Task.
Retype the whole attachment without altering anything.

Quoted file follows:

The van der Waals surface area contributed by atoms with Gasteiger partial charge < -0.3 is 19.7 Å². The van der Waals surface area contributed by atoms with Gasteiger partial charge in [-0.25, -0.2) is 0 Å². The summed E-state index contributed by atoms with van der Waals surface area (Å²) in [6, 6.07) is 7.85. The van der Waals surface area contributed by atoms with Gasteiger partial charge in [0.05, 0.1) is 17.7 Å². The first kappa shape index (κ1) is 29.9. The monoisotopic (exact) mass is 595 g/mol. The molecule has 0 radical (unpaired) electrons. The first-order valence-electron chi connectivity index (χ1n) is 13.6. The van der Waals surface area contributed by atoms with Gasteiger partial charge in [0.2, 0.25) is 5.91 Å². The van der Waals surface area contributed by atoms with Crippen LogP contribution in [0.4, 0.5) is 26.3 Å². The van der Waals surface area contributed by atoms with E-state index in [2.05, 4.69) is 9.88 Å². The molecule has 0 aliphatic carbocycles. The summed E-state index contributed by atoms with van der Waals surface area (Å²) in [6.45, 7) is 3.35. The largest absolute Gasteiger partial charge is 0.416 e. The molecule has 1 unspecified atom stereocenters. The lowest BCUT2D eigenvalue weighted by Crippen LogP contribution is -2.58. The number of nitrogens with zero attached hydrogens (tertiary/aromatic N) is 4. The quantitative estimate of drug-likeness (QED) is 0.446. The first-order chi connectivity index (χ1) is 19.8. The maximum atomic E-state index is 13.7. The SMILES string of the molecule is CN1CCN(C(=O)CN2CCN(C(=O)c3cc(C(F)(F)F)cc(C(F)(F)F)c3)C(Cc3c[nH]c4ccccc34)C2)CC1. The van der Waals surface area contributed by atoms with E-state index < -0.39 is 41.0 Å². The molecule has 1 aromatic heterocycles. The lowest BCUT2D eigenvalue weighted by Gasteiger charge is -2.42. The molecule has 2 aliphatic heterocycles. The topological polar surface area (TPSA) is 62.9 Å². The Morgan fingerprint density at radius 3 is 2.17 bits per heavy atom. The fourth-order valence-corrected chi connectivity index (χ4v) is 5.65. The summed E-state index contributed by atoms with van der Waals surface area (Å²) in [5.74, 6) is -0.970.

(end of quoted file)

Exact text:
The van der Waals surface area contributed by atoms with Gasteiger partial charge < -0.3 is 19.7 Å². The van der Waals surface area contributed by atoms with Gasteiger partial charge in [-0.25, -0.2) is 0 Å². The summed E-state index contributed by atoms with van der Waals surface area (Å²) in [6, 6.07) is 7.85. The van der Waals surface area contributed by atoms with Gasteiger partial charge in [0.05, 0.1) is 17.7 Å². The first kappa shape index (κ1) is 29.9. The monoisotopic (exact) mass is 595 g/mol. The molecule has 0 radical (unpaired) electrons. The first-order valence-electron chi connectivity index (χ1n) is 13.6. The van der Waals surface area contributed by atoms with Gasteiger partial charge in [0.2, 0.25) is 5.91 Å². The van der Waals surface area contributed by atoms with Crippen LogP contribution in [0.4, 0.5) is 26.3 Å². The van der Waals surface area contributed by atoms with E-state index in [2.05, 4.69) is 9.88 Å². The molecule has 0 aliphatic carbocycles. The summed E-state index contributed by atoms with van der Waals surface area (Å²) in [6.45, 7) is 3.35. The largest absolute Gasteiger partial charge is 0.416 e. The molecule has 1 unspecified atom stereocenters. The lowest BCUT2D eigenvalue weighted by Crippen LogP contribution is -2.58. The number of nitrogens with zero attached hydrogens (tertiary/aromatic N) is 4. The quantitative estimate of drug-likeness (QED) is 0.446. The first-order chi connectivity index (χ1) is 19.8. The maximum atomic E-state index is 13.7. The SMILES string of the molecule is CN1CCN(C(=O)CN2CCN(C(=O)c3cc(C(F)(F)F)cc(C(F)(F)F)c3)C(Cc3c[nH]c4ccccc34)C2)CC1. The van der Waals surface area contributed by atoms with E-state index < -0.39 is 41.0 Å². The molecule has 1 aromatic heterocycles. The lowest BCUT2D eigenvalue weighted by Gasteiger charge is -2.42. The molecule has 2 aliphatic heterocycles. The topological polar surface area (TPSA) is 62.9 Å². The Morgan fingerprint density at radius 3 is 2.17 bits per heavy atom. The fourth-order valence-corrected chi connectivity index (χ4v) is 5.65. The summed E-state index contributed by atoms with van der Waals surface area (Å²) in [5.74, 6) is -0.970.